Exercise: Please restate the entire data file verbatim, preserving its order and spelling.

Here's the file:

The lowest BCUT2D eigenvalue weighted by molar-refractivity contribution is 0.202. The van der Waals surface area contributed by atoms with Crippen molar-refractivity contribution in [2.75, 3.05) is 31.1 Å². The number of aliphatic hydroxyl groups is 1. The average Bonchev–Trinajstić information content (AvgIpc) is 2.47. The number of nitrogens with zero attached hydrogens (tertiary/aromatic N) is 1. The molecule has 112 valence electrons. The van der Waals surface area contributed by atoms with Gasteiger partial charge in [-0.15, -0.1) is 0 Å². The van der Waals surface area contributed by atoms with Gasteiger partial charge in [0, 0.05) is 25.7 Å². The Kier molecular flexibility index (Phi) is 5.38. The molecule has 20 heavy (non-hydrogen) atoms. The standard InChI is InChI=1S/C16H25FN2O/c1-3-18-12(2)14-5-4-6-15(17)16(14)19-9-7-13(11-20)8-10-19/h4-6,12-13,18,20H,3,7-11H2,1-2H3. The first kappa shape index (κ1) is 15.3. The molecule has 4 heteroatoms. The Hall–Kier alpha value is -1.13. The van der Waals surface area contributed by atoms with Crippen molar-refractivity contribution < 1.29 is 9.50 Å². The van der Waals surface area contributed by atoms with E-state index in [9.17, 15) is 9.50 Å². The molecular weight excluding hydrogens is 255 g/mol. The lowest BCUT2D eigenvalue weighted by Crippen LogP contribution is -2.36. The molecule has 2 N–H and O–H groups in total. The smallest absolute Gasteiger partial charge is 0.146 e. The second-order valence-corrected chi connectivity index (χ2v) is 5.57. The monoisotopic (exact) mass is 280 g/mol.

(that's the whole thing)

The lowest BCUT2D eigenvalue weighted by molar-refractivity contribution is 0.202. The van der Waals surface area contributed by atoms with Crippen molar-refractivity contribution in [2.75, 3.05) is 31.1 Å². The number of aliphatic hydroxyl groups is 1. The average Bonchev–Trinajstić information content (AvgIpc) is 2.47. The number of nitrogens with zero attached hydrogens (tertiary/aromatic N) is 1. The molecule has 112 valence electrons. The van der Waals surface area contributed by atoms with Gasteiger partial charge in [-0.15, -0.1) is 0 Å². The van der Waals surface area contributed by atoms with Gasteiger partial charge in [0, 0.05) is 25.7 Å². The Kier molecular flexibility index (Phi) is 5.38. The molecule has 20 heavy (non-hydrogen) atoms. The standard InChI is InChI=1S/C16H25FN2O/c1-3-18-12(2)14-5-4-6-15(17)16(14)19-9-7-13(11-20)8-10-19/h4-6,12-13,18,20H,3,7-11H2,1-2H3. The first kappa shape index (κ1) is 15.3. The molecule has 4 heteroatoms. The Hall–Kier alpha value is -1.13. The van der Waals surface area contributed by atoms with Crippen molar-refractivity contribution < 1.29 is 9.50 Å². The van der Waals surface area contributed by atoms with E-state index in [9.17, 15) is 9.50 Å². The molecular weight excluding hydrogens is 255 g/mol. The lowest BCUT2D eigenvalue weighted by Crippen LogP contribution is -2.36. The molecule has 2 N–H and O–H groups in total. The smallest absolute Gasteiger partial charge is 0.146 e. The second-order valence-corrected chi connectivity index (χ2v) is 5.57. The monoisotopic (exact) mass is 280 g/mol.